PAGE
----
Last updated: Oct 02, 2008
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Plummeting stock prices might make you more prone to puffing on cigarettes.
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On the day the Dow plunged almost 800 points, Erick Giliberti was doubling down on his smoking habit.


Before the turmoil, says Giliberti, a manager at Deloitte who works with mortgage-backed securities, "I was maybe a pack a week." Now? "Probably double that...I can't stare at my computer screen anymore and watch the market collapse in front of me—I just want to get away from it."

Giliberti was standing outside the Deloitte offices at the World Financial Center in Lower Manhattan, furiously thumbing his BlackBerry with one hand and holding a Marlboro Light with the other. He is, he says, "32 going on 55."

From the Financial Center to Wall Street itself to the shell-shocked (former) Lehman Brothers building in midtown Manhattan, it's easy to find stressed-out financial workers sucking on cigarettes, and most will tell you they're lighting up more often. Nobody is thinking of quitting.

A Lehman Brothers employee who, for now, has kept his job with new owner Barclays, is smoking "20, 30% more," in part because "we dont really have much work to do these days, so we just sit around and talk to people."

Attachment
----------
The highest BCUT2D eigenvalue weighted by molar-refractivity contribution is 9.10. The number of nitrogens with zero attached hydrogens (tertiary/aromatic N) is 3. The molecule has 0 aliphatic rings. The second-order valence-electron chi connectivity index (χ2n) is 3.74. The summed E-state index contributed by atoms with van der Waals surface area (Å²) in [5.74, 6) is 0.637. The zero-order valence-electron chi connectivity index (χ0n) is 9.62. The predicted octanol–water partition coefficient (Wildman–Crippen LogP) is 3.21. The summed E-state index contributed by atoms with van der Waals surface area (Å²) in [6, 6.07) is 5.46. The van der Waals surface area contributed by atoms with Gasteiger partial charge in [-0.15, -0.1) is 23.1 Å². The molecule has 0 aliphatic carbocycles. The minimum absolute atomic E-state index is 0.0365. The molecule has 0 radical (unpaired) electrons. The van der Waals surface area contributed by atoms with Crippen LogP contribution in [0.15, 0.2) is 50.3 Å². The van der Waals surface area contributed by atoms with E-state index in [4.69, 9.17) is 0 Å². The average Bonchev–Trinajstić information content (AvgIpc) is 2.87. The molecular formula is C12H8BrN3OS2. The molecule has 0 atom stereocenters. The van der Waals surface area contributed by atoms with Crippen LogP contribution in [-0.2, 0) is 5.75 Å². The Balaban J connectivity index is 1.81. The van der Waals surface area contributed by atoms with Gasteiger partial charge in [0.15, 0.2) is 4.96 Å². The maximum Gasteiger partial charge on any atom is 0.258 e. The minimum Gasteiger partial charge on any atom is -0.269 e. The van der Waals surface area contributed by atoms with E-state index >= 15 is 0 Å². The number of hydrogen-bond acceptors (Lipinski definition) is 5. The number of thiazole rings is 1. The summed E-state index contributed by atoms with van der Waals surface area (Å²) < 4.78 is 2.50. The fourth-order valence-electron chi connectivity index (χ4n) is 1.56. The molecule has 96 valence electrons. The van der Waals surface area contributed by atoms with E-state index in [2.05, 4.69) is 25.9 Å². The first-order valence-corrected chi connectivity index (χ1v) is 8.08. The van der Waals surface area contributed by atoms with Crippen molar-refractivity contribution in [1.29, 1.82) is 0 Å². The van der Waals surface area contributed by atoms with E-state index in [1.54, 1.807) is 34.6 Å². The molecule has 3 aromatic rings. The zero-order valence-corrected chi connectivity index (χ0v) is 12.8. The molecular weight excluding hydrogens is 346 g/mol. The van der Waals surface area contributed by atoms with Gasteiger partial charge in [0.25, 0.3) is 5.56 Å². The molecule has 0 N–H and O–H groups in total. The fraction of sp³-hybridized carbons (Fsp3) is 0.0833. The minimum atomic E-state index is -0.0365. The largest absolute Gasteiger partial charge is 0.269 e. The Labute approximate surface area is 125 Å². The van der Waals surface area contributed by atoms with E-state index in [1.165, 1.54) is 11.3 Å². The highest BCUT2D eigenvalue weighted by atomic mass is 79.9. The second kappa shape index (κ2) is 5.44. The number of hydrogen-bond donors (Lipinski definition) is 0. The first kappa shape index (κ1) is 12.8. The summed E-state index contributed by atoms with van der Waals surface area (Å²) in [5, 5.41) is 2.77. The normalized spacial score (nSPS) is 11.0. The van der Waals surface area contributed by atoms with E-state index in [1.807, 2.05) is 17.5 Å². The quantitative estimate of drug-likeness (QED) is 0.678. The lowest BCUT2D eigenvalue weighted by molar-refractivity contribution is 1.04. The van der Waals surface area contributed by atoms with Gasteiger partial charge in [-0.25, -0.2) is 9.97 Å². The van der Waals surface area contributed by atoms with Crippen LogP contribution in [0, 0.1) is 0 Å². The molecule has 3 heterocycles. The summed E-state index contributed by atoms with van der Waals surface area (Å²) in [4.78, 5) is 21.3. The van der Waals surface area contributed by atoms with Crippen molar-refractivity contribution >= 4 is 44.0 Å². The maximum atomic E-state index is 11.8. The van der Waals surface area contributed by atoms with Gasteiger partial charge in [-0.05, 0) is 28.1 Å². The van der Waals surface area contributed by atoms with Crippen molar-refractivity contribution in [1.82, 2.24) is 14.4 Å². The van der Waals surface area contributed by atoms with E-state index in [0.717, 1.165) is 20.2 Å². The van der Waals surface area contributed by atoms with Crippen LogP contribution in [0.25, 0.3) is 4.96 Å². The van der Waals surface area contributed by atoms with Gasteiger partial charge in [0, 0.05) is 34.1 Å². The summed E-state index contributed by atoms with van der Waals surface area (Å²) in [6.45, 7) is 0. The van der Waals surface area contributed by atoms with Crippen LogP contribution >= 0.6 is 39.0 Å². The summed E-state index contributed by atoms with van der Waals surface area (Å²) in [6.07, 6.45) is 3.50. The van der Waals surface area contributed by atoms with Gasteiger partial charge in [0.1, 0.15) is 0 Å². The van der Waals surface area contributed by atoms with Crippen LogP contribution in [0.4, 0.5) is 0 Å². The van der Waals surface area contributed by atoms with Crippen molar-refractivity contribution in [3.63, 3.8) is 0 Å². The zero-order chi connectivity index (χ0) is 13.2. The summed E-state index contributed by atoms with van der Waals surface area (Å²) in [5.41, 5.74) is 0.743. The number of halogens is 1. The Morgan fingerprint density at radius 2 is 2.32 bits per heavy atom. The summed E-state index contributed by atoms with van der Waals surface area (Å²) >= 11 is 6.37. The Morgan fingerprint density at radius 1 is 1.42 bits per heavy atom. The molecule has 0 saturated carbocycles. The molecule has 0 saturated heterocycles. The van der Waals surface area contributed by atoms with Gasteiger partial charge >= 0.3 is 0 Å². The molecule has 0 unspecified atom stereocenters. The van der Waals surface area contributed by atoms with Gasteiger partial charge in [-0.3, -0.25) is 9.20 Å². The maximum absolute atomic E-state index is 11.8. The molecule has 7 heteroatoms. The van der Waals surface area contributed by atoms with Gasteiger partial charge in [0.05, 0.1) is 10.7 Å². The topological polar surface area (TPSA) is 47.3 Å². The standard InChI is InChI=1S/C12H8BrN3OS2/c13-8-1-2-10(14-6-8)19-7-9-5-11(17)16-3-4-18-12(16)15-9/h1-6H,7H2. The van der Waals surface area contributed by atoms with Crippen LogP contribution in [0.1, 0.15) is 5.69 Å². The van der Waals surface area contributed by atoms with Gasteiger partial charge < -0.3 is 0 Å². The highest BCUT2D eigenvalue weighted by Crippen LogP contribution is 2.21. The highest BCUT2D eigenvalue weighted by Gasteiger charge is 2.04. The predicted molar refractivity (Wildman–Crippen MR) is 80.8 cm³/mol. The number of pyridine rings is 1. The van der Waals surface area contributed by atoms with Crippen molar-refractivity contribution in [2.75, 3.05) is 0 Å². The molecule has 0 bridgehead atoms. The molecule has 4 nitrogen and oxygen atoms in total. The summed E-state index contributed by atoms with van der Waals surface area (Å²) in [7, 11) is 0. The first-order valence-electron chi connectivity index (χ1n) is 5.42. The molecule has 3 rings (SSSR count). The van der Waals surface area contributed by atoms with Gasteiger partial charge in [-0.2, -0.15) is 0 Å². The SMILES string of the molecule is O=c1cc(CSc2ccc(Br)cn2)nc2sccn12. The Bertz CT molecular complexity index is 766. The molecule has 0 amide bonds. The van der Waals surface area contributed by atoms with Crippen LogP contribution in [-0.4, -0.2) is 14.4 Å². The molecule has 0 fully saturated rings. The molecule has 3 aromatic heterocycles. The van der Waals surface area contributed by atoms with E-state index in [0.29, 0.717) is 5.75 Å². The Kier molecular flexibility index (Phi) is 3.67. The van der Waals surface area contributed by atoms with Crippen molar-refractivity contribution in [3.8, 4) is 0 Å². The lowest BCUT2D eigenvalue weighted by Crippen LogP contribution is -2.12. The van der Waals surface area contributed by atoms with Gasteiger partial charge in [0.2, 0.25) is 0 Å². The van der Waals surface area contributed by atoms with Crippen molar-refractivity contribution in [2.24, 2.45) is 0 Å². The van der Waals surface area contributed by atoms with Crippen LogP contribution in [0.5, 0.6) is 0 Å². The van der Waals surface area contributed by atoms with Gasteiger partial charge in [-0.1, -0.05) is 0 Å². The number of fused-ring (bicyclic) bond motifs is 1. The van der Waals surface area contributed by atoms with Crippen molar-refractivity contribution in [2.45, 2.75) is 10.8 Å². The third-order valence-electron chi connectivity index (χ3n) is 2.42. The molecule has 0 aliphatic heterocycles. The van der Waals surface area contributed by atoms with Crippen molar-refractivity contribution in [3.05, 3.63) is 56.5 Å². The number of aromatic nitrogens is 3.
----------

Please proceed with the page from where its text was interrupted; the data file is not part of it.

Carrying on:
Nearby, a woman named Liz, who has been let go from Lehman along with her boss, says that stress at the company in the past six months led her to start smoking for the first time in her life—at the age of 61.

"Everybody could tell that Lehman was falling apart the end of last year," she says. "I was under a tremendous amount of pressure, so I picked up a cigarette." It didnt help matters that she lived with her daughter and her daughters fiancé, both of whom smoke.


Smoking and stress go hand in hand, but the relationship isnt as simple as it appears, according to Matthew Palmatier, PhD, an assistant professor of psychology at Kansas State University, who is conducting research funded by the National Institutes of Health on the “reinforcing” and mood-regulating effects of nicotine on rats.

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Smokers exhibit elevated physical signs of stress, Palmatier says. Further, smoking elevates those signs of stress. Yet smokers report stress reduction from their habit. "So it makes these stressed people physiologically even more stressed, but what they report is that it reduces their stress," Palmatier says. One likely explanation is nicotines ability to stimulate the pleasure centers in the brain even as it stresses other systems.

A few blocks away, on Sixth Avenue, the 45-year-old De La Concha cigar shop remains one of the few businesses or offices in New York City where smoking is still legal. Tom Johansmeyer, a freelance PR rep for the shop, says De La Concha has become a socializing and networking spot for laid-off finance workers. Mind you, customers are switching from $10 or $15 cigars to the $8 house blend, the Grand Reserve.

One such customer is Tom Kochilas of Queens, N.Y., who was laid off in March from Merrill Lynch. He says he drops by the store daily for an $8 smoke.

Does the cigar help relieve the stress of being out of work? "I was actually more stressed when I was working," he says. "Now Im not stressed at all." He puffs thoughtfully on his Grand Reserve. "Maybe thats a bad thing."